Introduction: Upcycled Wall Scroll Shirt
Show off your old fandom with a new style!
I recently cleaned out from under the bed and found a pile of old anime wall scrolls that used to adorn the walls of my apartment. Over the years, I've traded posters for frames, but I didn't want to give these remnants up to the thrift store. I decided they needed to be refashioned into a cool top for summer.
I won't be outlining how to make this specific shirt, as your supply of wall scrolls and style choices will not likely coincide with mine. However, I will outline how to create a pattern to plan out your own choice of garment and provide some tips for sewing with wall scrolls.
Step 1: Materials
wall scroll(s) - I ended up using two and would have needed at least two for the shirt I made. However, a different pattern may require less or more, and your design may be cooler with more. Consider the thickness of the fabric. I felt the thinner scrolls were better for the shirt I made, because they flowed better. However, thicker fabrics may be better for different garments.
plastic shopping bag
Step 2: Pattern Prep
Of course, you could just buy a pattern, but where's the fun in that. Besides, choosing to recreate a garment you already own and like the fit of is a great way to guarantee you'll like the finished product.
Before starting to draft your pattern, you'll need materials to make it with. I use plastic shopping bags because they're free, easy, and sheer.
Cut the bottom and handles off the bag.
Then, cut just to one side of the logo on the bag.
This creates a long strip of flat plastic to use for your pattern.
Step 3: Pattern
Be sure to choose a garment you know you can sew. If you can't figure out how it was put together, you're better off with something simpler or buying a pattern. You also need to consider the fabric. Choose a garment that is made with a similar material. You want it to flow like the fabric of the wall scroll.
Once chosen, lay your garment out on a flat surface inside out.
Lay your plastic bag over a section of the garment and pin it in place.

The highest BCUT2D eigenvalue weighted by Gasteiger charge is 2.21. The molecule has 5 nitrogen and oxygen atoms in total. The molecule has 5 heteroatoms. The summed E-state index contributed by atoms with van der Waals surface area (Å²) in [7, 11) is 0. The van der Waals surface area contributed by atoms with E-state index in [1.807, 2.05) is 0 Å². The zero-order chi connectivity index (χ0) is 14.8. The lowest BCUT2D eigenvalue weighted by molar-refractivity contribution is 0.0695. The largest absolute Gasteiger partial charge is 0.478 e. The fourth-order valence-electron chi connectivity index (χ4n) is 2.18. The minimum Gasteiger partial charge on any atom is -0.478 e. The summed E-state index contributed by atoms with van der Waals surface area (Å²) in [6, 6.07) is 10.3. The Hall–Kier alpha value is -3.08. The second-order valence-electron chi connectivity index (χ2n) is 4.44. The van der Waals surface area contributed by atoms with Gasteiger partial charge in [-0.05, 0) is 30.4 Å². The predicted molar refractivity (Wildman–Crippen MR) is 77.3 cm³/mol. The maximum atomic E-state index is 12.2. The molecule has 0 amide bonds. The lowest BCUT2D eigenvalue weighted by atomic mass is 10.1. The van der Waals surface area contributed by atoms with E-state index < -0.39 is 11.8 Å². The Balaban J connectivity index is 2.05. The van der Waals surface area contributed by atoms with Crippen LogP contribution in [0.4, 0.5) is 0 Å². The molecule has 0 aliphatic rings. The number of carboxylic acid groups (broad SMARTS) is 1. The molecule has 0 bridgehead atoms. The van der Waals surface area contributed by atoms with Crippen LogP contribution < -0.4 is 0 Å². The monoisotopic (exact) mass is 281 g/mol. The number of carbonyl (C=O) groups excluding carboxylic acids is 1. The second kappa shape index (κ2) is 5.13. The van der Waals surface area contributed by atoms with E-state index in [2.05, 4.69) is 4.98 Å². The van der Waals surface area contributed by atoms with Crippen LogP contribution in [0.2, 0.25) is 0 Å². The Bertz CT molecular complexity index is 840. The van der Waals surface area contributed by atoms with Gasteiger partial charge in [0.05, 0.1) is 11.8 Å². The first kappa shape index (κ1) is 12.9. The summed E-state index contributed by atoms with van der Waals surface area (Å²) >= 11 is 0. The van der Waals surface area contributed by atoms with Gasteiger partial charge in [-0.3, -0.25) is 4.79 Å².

Trace the hem lines with a permanent marker. Be sure to leave a 1/4" for the hem.
If the piece you're tracing is symmetrical, you can trace half and create a pattern piece designed to be put on a fold.
Move the plastic to another section of the garment and repeat until you've traced each piece.
Be sure to label each pattern piece with a name, how many you need cut, and if they need to be on a fold.
Step 4: Pattern Placement
This step is optional. If you don't have Adobe Photoshop or don't know how to use it, don't stress. However, I wanted to plan out what section of each wall scroll would be on each pattern piece. To do this, I took a picture of my pattern pieces and the wall scrolls on the same surface at the same distance.
I then put all the pictures into Adobe Photoshop and created a sort of stencil of the pattern pieces so I could play around with their placement on the various wall scrolls.
Once I'd settled on their placement, I made sure I could cut them all out without overlapping and created the first two images in this step as a plan for pattern placement.
Step 5: Wall Scroll Prep
Pop one end off each plastic tube.
Pull the fabric from the tube.
Cut off the plastic stiffener at the ends of the fabric.
Put the caps back on the tubes. (You may want to reuse these for new wall scrolls.)
Step 6: Cut
Consult your placement plan and pin your pattern pieces in place on your wall scrolls.
Cut each piece out.
Step 7: Construct
Again, I can't give you specific directions on how to sew your garment together, but there were a few things I learned specifically about using wall scrolls as opposed to fabric you will want to keep in mind.
Reference your original garment to sew your pieces together in the right order.
Like most fabrics, the wall scroll fabric has a grain. The thinner of the two scrolls was where most of my curved edges were and it began to fray the more I handled it. I've used materials that frayed worse, but you may want to keep it in mind.
I used a very thin scroll for most of my shirt and found it was easier to use a zigzag stitch on the edges than attempt a hem. This of course resulted in a wavy edge, but I was happy with that style choice.
I ironed the fabrics a lot, and didn't notice any transfer from the fabric to my iron or to other fabrics until I was photographing the finished shirt. I had used my iron on its highest setting when it was finished, but had used a lower setting initially. Apparently some of the image transferred from the front onto the back. It isn't very noticeable on the back and undetectable on the front. Most likely this could have been avoided by using a lower temperature on the iron. I recommend using the lowest setting that gets the job done.
Step 8: Enjoy
Show off your old fandom with a new style!